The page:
SPIEGEL Interview with Günter Grass 'The Nobel Prize Doesn't Inhibit Me in My Writing'
In a SPIEGEL interview, Nobel Prize-winning German author Günter Grass talks about why he doesn't fear death, the missed opportunities of German reunification and why he thinks the Brothers Grimm had "oral sex with vowels."
SPIEGEL: Mr. Grass, your new book is titled "Grimms Wörter. Eine Liebeserklärung" ("Grimms' Words. A Declaration of Love"). How did this love for the Brothers Grimm, the German linguists who famously collected fairy tales in the 19th century, begin?
Günter Grass: My relationship with Wilhelm and Jacob Grimm reaches far back into my childhood. I grew up with Grimm's fairy tales. I even saw a theater production of "Tom Thumb" during Advent at the State Theater in Danzig (editor's note: present day Gdansk ), which my mother took me to see. Then, later in my life, the brothers influenced my creative work.
SPIEGEL: In what way?
Grass: Well, Tom Thumb lives on in Oskar Matzerath from "The Tin Drum." Jacob and Wilhelm themselves play a role in many of my manuscripts. In "The Rat," for example, they are portrayed as a minister and a deputy minister who try to stop forests dying (from acid rain).
SPIEGEL: What do you find appealing about the brothers?
Grass: Their uncompromising nature, most of all. In 1837, they protested in Göttingen against the abolition of the constitution (of the Kingdom of Hanover) and thus against the power of the state. Like the other rebellious professors in the group known as the Göttingen Seven, they lost their positions. And the task they embarked on after that was basically impossible: a German dictionary filled with quotations and example sentences. And they only made it to the sixth letter of the alphabet. Others completed the dictionary.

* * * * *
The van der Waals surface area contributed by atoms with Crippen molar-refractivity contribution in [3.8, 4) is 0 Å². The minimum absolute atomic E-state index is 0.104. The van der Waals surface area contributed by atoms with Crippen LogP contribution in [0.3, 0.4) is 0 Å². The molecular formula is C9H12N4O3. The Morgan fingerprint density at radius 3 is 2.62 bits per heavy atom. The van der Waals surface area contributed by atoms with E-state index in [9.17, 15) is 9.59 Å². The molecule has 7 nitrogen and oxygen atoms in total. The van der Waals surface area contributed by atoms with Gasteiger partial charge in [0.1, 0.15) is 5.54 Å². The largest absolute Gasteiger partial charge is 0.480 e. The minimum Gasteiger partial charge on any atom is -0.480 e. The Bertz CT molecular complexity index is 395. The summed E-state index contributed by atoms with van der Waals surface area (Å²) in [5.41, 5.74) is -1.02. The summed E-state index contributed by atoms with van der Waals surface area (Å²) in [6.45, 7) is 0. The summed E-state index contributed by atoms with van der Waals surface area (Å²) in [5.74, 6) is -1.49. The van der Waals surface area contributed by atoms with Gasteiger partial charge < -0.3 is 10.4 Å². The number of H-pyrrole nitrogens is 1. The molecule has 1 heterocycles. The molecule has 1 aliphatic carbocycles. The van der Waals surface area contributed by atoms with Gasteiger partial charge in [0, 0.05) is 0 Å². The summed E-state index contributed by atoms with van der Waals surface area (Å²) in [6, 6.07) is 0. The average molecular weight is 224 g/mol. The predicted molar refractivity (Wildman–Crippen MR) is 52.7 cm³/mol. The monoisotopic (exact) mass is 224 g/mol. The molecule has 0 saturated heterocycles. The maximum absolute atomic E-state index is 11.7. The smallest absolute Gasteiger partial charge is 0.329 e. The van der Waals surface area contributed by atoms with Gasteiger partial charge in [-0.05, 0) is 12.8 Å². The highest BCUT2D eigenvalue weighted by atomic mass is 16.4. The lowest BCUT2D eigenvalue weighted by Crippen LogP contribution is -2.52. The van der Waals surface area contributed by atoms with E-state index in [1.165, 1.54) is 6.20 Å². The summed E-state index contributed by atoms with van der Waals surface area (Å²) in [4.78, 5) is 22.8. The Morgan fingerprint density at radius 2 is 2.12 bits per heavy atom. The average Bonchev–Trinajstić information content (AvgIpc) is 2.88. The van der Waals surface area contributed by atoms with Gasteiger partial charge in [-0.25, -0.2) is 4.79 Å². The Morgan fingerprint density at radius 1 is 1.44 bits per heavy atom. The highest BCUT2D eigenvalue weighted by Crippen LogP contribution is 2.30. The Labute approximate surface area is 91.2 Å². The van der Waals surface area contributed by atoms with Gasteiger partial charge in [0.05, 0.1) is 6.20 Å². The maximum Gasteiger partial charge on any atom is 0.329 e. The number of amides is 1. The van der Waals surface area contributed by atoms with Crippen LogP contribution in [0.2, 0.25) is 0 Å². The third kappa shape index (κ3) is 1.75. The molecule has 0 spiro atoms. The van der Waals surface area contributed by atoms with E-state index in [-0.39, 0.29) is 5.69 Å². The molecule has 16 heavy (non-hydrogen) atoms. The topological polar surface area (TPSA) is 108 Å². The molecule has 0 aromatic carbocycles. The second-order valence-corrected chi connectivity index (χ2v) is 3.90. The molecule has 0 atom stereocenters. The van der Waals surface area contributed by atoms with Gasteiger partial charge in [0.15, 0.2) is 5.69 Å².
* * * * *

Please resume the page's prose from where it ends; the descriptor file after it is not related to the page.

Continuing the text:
SPIEGEL: More than 120 years later.
Grass: That lengthy period of time also fascinates me. German studies specialists from both parts of Germany worked on it over the last 15 years. In the middle of the Cold War, they sat quietly at their desks in East Berlin and Göttingen and collected footnotes for a pan-German dictionary. It's a reflection of the same German history I talk about in "Grimms' Words."
SPIEGEL: Just as your own personal history with this country also plays a role in your book.
Grass: I focused on my younger years in the book "Peeling the Onion," then in "Die Box" ("The Box") I wrote about my family entanglements and ties. This book is about the political and social side. The life of the Grimms, who lived through a period marked by radical change, just as I did, lends itself to this.
SPIEGEL: You describe the two brothers as "word sleuths," who are concerned about every single letter. You also write: "On the one hand, words make sense. On the other hand, they're well suited to creating nonsense. Words can be beneficial or hurtful." How have the various facets of words shaped your own life?